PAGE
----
5 Ideas for Games to Play While Camping

By Christine Bartsch; Updated June 08, 2017

Friendly fun and games around the campfire

5 Ideas for Games to Play While Camping

One of the beauties of camping is the unplugged downtime to enjoy all nature has to offer, such as hiking, swimming, boating and geocaching. After the daytime fun is done, it’s time to cozy up around the fire with your camp-mates for s’mores, ghosts stories and games. On your next camping trip, pitch your tent and take your pick from these original and twist-on-traditional games.

1) Sing-along showdown

Are you a sing-along champion who knows dozens of campfire songs by heart? The campfire sing-along is a time-honored camping tradition that makes for a challenging game when you add in the element of competition. To play, one player begins by singing a verse of their favorite folk song. As the first player sings the final word of the verse, a second player sings a verse of another song, starting on the note the first player finishes on. The singing goes on in turn until a player cannot think of another verse to sing.

As the starting pitch varies based on the last song sung, a player may find the verse they’re singing becomes too high or low for them to sing. Any player who cannot sing every note of their song or who forgets the words of their verse is eliminated. Need to amp up the challenge? Require all players to sing along with the person who’s up – it’s trickier to think of your next verse while you’re singing along to another song! If your camp-mates don’t know enough golden oldies to keep the game going, simply expand the acceptable repertoire to include show tunes, radio hits or any song.

2) W5 (a.k.a. Who? What? When? Where? Why?)

Stretch your creativity and exercise your acting chops with an improv game that challenges players to guess hilarious scenarios acted out by fellow camp-mates. All you need are pens, paper and a lot of imagination. To begin, ask each player to write down two or more crazy suggestions for each of the five basic questions: Who, What, When, Where and Why. Collect all the suggestions by category, mixing the whens, whys and so forth in separate containers.

A group of two or three campers then draws one slip from each container until they have a complete scenario to act out for the remaining camp-mates. For example, the actors might draw: Who – ballerinas; What – drag racing; When – 1930s; Where – a bakery and Why – to save the world. The players must continue acting out their scene until the audience has guessed all five of their Ws correctly. If you don’t have paper and pen, simply send a few campers out of earshot as the rest decide on a scenario to act out around the fire until the players correctly guess all five Ws.

3) Campground scavenger (or forest foragers)

Keep the game-playing going during the day with this twist on a traditional scavenger hunt designed to help players learn all about nature’s wonders. To prepare, all you need to do is create a list of all the various flora, fauna and geological specimens you’re likely to spy while hiking. Give each small group of explorers a copy of the list and challenge them to find and photograph as many items as they can before returning to camp by a set deadline. Whichever group has correctly identified and photographed the most items wins!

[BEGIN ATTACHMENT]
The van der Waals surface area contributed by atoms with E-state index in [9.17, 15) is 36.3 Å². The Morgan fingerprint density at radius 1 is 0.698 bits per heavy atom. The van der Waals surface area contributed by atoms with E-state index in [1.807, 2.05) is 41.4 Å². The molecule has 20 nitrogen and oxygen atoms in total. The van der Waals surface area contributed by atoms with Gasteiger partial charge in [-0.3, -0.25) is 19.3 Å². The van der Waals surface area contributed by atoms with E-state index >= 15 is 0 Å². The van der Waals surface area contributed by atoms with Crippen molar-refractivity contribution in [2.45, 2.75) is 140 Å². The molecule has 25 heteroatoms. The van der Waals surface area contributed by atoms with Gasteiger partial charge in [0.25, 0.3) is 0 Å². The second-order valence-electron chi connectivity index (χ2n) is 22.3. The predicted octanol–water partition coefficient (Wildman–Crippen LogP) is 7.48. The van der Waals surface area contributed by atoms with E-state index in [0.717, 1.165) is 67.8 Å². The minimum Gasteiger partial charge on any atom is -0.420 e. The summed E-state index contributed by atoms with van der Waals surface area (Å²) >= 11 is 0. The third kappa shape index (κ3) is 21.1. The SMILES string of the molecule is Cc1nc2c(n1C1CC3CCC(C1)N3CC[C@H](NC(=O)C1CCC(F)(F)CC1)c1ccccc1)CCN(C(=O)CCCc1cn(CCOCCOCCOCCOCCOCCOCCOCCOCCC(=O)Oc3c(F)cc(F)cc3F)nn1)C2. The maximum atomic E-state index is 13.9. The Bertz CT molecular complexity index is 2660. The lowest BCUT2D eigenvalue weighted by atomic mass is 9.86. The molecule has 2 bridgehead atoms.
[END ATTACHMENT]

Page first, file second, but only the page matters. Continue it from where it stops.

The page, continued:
If you happen to be staying at a campground that allows foraging, up the ante by awarding extra points to players who forage edible samples, such as herbs and safe-to-eat mushrooms. Once the game is done, use the foraged ingredients to add flair and flavor to your campfire cooking.

4) Alphabet improv

This improv acting game challenges campers to complete a scene using dialogue in alphabetical order. Gameplay begins with audience members shouting out elements of a scene for two or more campers to act out, such as acrobats cooking on a ship. One actor starts the scene with a line of dialogue that starts with the letter A, such as “Adam, hand me that saffron.” The second actor must then respond with a line of dialogue that starts with B: “Better not over-salt that salmon.”

Taking turns, the next actor up would continue with dialogue starting with C: “Can’t you see I’m too busy tumbling?” Any player that skips a letter or starts a sentence with an incorrect letter is eliminated. All players able to continue the scene until the final line of dialogue starting with Z win the round. Players continue acting out scenes in rounds until the last mistake-free player wins the game.

5) Two things balloon bop

Get to know your fellow campers’ secrets and achievements with this interactive icebreaker game. Before play begins, provide each player with two balloons, two slips of paper and a pen. Each player writes one fact about themselves on each of paper: an accomplishment on one and one quirk or funny anecdote on the other that no one present knows about them. Players then place one slip into each balloon, then inflate and tie off each balloon.

Gather up all balloons and mix them together so no one knows whose is whose. Select one balloon from the bunch and bop it back and forth among the campers until someone misses, and it hits the ground. The player who missed then pops the balloon, pulls out the paper and attempts to guess which camper wrote the note. Keep playing until all the balloons have been popped. If your fellow camp-mates are too good at bopping the balloons, simply play music during the game play. The last player to have hit the balloon when the music stops gets to pop it. Just be careful when playing near a campfire to ensure the heat doesn’t pop the balloon, and no camper gets burned.

About the Author

Christine Bartsch